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Instructor Class Description

Time Schedule:

Stevan Harrell
SISEA 406
Seattle Campus

China's Environment

Analysis of contemporary environmental problems in China, including population, food, water supply, pollution, biodiversity, and environmental activism. Combines natural science and social science perspectives. Prerequisite: either ANTH 210, ENVIR 201, SIS 200, SIS 201, or SIS 202. Offered: jointly with ANTH 406.

Class description

The course begins with historical cultures of China and their relationships to their environments, and considers whether China in the 19th century was already undergoing a long-term environmental crisis. It then proceeds to the enormous environmental and cultural changes wrought by 20th-century modernization, revolution, and development. The course finishes with a survey of current environmental conditions and problems, and a critique of official and unofficial attempts to solve those problems.

Student learning goals

Learn about environment, culture, and society in China.

Through the study of China, learn concepts of environmental analysis and environmental anthropology.

General method of instruction

Lectures and discussions intemixed, some films, slides, sometimes use PowerPoint and sometimes not, give students a lot of opportunity to discuss problems. Also, paper assignments and comments on papers are a key element of learning in this course.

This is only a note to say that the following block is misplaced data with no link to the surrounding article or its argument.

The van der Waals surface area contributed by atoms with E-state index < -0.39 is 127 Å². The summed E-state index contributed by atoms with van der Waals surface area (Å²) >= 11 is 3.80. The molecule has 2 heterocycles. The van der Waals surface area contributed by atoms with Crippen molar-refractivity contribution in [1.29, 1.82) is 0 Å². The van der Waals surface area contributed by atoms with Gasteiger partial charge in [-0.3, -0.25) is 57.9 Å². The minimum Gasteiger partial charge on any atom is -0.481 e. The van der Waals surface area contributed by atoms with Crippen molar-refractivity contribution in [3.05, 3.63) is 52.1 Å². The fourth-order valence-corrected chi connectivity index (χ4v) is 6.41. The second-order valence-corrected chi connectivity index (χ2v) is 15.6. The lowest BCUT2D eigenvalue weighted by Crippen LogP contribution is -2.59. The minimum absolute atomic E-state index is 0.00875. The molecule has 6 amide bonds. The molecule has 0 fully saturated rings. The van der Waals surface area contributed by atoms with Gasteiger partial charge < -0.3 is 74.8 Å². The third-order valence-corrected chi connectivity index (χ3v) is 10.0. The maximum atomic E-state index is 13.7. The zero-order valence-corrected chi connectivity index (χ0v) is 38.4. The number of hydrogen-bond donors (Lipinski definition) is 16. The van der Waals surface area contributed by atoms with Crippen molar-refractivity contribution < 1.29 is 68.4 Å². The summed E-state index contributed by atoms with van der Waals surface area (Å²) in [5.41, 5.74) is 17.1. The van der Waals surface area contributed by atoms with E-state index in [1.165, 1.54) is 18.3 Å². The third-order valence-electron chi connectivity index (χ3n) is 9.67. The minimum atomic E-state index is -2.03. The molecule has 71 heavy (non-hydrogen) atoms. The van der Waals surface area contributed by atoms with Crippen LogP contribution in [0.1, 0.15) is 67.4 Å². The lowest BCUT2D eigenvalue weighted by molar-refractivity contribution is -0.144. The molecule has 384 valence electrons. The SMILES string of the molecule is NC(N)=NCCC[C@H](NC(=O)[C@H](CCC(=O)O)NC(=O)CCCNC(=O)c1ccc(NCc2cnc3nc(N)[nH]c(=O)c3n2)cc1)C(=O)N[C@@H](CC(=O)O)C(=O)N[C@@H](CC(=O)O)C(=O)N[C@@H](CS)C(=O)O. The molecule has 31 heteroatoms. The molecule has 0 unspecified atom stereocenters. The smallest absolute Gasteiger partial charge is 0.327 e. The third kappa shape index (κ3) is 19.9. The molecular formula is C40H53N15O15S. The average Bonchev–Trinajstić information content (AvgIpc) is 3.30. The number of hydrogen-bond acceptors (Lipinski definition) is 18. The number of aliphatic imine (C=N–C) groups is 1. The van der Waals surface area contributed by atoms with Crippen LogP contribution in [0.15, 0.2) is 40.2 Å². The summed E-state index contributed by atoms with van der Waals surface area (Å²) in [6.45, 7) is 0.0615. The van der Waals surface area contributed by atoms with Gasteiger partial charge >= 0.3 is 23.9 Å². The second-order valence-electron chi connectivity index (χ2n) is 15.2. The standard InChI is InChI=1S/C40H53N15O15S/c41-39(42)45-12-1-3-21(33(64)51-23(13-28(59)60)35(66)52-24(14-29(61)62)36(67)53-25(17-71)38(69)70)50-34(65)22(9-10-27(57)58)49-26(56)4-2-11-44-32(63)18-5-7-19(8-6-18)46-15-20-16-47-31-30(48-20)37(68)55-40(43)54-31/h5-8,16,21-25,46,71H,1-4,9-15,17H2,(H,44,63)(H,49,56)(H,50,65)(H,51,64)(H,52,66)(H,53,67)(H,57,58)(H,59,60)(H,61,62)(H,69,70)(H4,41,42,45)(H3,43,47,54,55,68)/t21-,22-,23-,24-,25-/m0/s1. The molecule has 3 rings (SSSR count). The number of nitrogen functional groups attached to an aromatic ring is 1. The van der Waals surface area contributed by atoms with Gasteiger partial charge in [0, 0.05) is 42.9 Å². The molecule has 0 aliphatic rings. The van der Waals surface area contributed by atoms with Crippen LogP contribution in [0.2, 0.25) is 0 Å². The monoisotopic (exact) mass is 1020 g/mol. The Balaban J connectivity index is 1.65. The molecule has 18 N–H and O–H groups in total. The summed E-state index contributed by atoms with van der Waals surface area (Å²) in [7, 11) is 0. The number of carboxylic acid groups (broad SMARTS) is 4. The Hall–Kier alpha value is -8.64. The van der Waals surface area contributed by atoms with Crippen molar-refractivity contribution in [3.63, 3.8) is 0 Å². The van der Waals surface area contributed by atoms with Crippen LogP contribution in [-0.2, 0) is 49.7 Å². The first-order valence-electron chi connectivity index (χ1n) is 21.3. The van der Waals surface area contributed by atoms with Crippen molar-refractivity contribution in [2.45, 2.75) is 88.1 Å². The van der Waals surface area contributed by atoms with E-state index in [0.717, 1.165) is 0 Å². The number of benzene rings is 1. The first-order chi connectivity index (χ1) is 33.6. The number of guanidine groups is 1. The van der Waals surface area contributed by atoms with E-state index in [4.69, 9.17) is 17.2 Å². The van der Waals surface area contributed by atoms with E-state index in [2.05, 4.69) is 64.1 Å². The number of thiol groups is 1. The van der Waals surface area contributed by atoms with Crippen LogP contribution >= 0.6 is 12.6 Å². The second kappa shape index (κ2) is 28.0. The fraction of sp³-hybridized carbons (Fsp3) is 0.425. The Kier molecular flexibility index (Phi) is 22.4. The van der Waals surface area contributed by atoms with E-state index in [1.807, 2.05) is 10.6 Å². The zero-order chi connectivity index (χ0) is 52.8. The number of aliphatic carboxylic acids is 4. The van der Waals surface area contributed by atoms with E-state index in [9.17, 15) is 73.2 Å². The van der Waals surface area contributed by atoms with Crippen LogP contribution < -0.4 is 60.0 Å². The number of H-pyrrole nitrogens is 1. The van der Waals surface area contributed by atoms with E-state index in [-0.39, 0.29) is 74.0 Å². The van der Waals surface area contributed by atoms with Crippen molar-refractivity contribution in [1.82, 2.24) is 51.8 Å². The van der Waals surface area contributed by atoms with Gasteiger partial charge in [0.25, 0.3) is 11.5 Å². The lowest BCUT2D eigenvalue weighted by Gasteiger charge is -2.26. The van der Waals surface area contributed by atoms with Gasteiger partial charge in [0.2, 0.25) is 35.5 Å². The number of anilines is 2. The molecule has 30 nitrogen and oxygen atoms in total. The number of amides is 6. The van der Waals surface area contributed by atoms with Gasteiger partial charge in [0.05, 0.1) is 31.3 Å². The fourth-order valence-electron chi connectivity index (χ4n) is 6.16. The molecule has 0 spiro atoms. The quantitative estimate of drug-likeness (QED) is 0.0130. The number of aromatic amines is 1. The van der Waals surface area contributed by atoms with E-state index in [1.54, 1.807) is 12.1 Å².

Recommended preparation

Should have basic familiarity with environmental studies concepts, and preferably some previous coursework or experience with China, though the latter is not absolutely necessary.

Class assignments and grading

Students will write on three out of a choice of 6 papers. Each addresses a problem germane to one of the topics covered in the course. Paper problems are based on lectures and readings for the class; students are not expected to do further reading to write the papers.

Grades for the course are the average of grades on the papers.


The information above is intended to be helpful in choosing courses. Because the instructor may further develop his/her plans for this course, its characteristics are subject to change without notice. In most cases, the official course syllabus will be distributed on the first day of class.
Additional Information
Last Update by Stevan Harrell
Date: 10/10/2009